Our second criteria was community. After our happy years in Santa Barbara my wife and I were convinced we wanted to live in a beach community, and hopefully one which enjoyed the influence of local institutes of higher learning. We also wanted Japanese amenities, as our decades together in both the USA and Japan had taught us that one of the hardest things for the expat spouse is the long separation from not only their friends and family back home, but also the creature comforts, foods and other familiar things they might have grown up with and which make adult life all the more pleasant to have. Torrance is one of the three “Beach Cities” of the South Bay district of greater Los Angeles, and thus amply delivers on our wish to live somewhere where we can smell the sea air in the morning and enjoy the mild beach climate year ’round. Torrance also delivers well on the Japanese side of things with more and better Japanese restaurants, stores and markets than nearly any other city in the United States. In short, it’s just what we were looking for.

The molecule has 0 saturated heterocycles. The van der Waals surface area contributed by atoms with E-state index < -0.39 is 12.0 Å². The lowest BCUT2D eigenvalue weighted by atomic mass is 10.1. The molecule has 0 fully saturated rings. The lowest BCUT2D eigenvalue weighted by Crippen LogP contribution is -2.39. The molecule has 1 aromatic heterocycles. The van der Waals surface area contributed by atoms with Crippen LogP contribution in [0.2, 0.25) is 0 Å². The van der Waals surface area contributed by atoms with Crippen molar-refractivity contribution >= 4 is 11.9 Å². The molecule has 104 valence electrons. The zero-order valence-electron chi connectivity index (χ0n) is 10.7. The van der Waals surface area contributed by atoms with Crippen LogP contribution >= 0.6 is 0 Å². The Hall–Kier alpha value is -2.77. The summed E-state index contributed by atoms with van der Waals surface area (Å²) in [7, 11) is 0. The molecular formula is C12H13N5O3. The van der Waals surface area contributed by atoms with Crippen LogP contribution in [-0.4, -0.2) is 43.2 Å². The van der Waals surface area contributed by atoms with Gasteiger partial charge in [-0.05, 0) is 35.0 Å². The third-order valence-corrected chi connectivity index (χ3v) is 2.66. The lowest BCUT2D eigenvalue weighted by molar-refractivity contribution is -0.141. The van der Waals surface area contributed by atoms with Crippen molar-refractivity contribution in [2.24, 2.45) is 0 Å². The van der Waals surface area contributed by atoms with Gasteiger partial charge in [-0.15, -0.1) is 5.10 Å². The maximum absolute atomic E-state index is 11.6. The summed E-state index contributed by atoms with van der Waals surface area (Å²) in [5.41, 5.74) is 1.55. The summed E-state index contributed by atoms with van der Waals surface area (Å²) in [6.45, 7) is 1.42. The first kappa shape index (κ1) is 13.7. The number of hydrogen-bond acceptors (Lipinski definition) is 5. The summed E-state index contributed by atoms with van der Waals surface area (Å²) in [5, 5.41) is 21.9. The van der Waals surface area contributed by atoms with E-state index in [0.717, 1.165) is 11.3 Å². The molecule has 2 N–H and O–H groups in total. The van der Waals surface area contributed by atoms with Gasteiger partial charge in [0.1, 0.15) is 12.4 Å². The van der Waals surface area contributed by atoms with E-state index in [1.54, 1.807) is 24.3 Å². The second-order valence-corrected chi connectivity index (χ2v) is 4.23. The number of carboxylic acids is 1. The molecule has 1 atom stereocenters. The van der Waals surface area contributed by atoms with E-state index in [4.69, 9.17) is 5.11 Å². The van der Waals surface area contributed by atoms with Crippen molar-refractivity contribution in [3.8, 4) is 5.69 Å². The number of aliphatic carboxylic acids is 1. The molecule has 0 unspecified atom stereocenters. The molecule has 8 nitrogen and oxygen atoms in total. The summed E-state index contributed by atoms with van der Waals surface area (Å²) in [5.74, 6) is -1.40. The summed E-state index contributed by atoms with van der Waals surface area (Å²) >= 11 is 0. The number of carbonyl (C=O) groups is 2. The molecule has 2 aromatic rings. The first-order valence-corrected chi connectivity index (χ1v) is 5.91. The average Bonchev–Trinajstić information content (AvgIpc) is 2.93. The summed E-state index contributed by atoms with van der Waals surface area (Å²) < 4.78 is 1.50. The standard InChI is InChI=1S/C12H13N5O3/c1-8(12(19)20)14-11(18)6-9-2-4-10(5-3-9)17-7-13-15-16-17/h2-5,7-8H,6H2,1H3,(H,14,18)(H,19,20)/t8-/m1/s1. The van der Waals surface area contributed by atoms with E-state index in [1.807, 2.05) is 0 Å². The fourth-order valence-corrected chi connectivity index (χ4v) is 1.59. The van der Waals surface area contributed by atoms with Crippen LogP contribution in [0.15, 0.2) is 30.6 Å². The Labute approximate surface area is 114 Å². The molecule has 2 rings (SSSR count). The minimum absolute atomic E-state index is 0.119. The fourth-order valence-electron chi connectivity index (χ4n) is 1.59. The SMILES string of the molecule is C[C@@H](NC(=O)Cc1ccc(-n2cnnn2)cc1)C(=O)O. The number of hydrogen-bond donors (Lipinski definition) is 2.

In summary then, it looks like if I can secure employment in the greater Los Angeles area then our family will be settling in Torrance. This is not without some challenges as the community is notoriously expensive and the daily commute one of the worst in the nation. Nevertheless, these are a few of the prices we are willing to pay in an effort to establish and experience life in a place where we hope our daughter might benefit and thrive, and where our family can settle into a lifestyle we’ve known in the past and are eager to experience again.